In addition to glutamine, there is another nutrient that is very important in supporting the growth of the intestinal wall. This nutrient is a short-chain fatty acid called butyrate.
The highest concentration of butyrate is found in our gut because it is created by our intestinal bacteria. Our bacteria produce butyrate from indigestible fiber like cellulose and pectin found in fruits, vegetables, sweet potatoes, grains, beans, nuts, and butter.
Butyrate has been shown in certain studies to be one of the major players in maintenance of the intestinal wall.(2)
It’s also been shown to reduce inflammation, regulate the immune system, improve metabolism, and increase stress resistance. This is a powerful combination of benefits.
Now that we’ve talked about some of the nutrients needed to support the intestinal wall, lets focus on a food that’s been shown to damage it, gluten.
I’ve spoken about gluten in this newsletter before and how it can cause problems for our health even if you are not celiac or have an autoimmune condition.
Remember when I talked about how the cells of the intestinal wall are held together by “tight junctions” that can open and close to allow nutrients to be absorbed.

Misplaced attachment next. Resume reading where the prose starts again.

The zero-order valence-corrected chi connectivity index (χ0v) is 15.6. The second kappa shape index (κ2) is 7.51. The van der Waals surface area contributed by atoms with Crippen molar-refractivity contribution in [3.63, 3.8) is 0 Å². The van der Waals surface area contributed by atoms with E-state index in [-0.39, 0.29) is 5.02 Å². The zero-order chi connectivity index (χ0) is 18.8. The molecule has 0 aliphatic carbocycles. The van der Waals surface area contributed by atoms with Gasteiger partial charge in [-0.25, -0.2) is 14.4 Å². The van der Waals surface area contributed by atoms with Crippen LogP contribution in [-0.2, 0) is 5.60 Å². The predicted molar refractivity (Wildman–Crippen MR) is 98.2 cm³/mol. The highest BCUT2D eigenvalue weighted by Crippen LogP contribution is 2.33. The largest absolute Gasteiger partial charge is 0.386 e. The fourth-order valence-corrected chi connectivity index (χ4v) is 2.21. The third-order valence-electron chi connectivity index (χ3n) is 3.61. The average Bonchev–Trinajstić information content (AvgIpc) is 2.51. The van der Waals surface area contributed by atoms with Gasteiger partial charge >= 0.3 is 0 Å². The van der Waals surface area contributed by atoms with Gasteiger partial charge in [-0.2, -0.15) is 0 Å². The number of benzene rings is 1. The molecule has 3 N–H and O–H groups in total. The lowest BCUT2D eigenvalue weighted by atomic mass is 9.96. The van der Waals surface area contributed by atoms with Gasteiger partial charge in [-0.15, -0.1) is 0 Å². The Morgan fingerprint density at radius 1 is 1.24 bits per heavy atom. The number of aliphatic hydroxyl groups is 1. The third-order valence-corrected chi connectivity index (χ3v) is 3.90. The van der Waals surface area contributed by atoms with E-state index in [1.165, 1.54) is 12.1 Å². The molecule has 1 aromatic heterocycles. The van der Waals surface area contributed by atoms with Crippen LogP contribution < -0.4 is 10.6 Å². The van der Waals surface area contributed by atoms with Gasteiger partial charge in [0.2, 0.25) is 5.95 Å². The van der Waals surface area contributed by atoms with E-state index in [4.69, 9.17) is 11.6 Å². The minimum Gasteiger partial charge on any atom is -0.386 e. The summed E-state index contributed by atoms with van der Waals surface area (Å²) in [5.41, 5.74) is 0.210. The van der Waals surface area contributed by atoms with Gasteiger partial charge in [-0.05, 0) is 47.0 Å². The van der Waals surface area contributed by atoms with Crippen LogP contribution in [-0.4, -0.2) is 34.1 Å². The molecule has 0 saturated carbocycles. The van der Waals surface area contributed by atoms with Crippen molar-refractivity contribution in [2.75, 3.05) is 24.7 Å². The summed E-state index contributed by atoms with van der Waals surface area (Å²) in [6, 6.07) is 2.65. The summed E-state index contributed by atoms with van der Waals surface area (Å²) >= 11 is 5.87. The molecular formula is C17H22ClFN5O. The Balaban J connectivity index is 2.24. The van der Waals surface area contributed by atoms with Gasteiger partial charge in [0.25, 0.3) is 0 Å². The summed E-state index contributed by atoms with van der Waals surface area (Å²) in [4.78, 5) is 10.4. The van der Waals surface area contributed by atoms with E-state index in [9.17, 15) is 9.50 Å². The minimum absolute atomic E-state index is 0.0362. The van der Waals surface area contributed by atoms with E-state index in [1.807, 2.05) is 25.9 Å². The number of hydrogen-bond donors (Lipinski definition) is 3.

This opening and closing of the intestinal wall is caused by a molecule called zonulin. We need zonulin but we don’t want too much of it, becauses our intestinal wall will open too wide or too often. This allows bacteria, pathogens, and undigested food to pass the wall and trigger the immune system.
Gluten causes increased amounts of zonulin to be produced, directly creating the conditions for leaky gut. (3)
At first, researchers thought that this occurred only in people with autoimmune conditions or celiac. But newer research has concluded that gluten triggers zonulin release in people regardless of autoimmunity.(4)
What does this mean for us?
This means that gluten affects the intestinal wall in all persons to different extents.
This is why the Clean Gut Cleanse as well as the Clean Cleanse removes gluten from the diet. Even if you do not remove gluten forever, you can benefit your health and your intestinal wall by removing it for a period of time.
Three Ways to Support the Intestinal Wall